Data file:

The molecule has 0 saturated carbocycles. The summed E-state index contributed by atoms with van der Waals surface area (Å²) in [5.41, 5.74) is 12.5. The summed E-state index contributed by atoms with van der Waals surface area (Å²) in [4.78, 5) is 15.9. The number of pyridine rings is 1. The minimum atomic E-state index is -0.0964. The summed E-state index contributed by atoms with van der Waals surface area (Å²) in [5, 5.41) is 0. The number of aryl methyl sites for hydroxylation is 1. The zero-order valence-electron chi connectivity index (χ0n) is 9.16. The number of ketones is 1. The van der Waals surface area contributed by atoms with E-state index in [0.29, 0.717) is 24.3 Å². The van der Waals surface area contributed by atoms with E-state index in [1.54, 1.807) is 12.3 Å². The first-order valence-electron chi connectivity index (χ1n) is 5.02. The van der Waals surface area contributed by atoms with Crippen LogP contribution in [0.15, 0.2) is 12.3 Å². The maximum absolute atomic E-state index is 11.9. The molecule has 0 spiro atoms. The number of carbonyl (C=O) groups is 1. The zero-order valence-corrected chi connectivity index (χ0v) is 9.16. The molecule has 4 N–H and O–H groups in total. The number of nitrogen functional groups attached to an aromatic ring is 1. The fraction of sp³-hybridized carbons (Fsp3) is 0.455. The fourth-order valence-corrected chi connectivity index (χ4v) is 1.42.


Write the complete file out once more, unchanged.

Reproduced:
The molecule has 0 saturated carbocycles. The summed E-state index contributed by atoms with van der Waals surface area (Å²) in [5.41, 5.74) is 12.5. The summed E-state index contributed by atoms with van der Waals surface area (Å²) in [4.78, 5) is 15.9. The number of pyridine rings is 1. The minimum atomic E-state index is -0.0964. The summed E-state index contributed by atoms with van der Waals surface area (Å²) in [5, 5.41) is 0. The number of aryl methyl sites for hydroxylation is 1. The zero-order valence-electron chi connectivity index (χ0n) is 9.16. The number of ketones is 1. The van der Waals surface area contributed by atoms with E-state index in [0.29, 0.717) is 24.3 Å². The van der Waals surface area contributed by atoms with E-state index in [1.54, 1.807) is 12.3 Å². The first-order valence-electron chi connectivity index (χ1n) is 5.02. The van der Waals surface area contributed by atoms with Crippen LogP contribution in [0.15, 0.2) is 12.3 Å². The maximum absolute atomic E-state index is 11.9. The molecule has 0 spiro atoms. The number of carbonyl (C=O) groups is 1. The zero-order valence-corrected chi connectivity index (χ0v) is 9.16. The molecule has 4 N–H and O–H groups in total. The number of nitrogen functional groups attached to an aromatic ring is 1. The fraction of sp³-hybridized carbons (Fsp3) is 0.455. The fourth-order valence-corrected chi connectivity index (χ4v) is 1.42.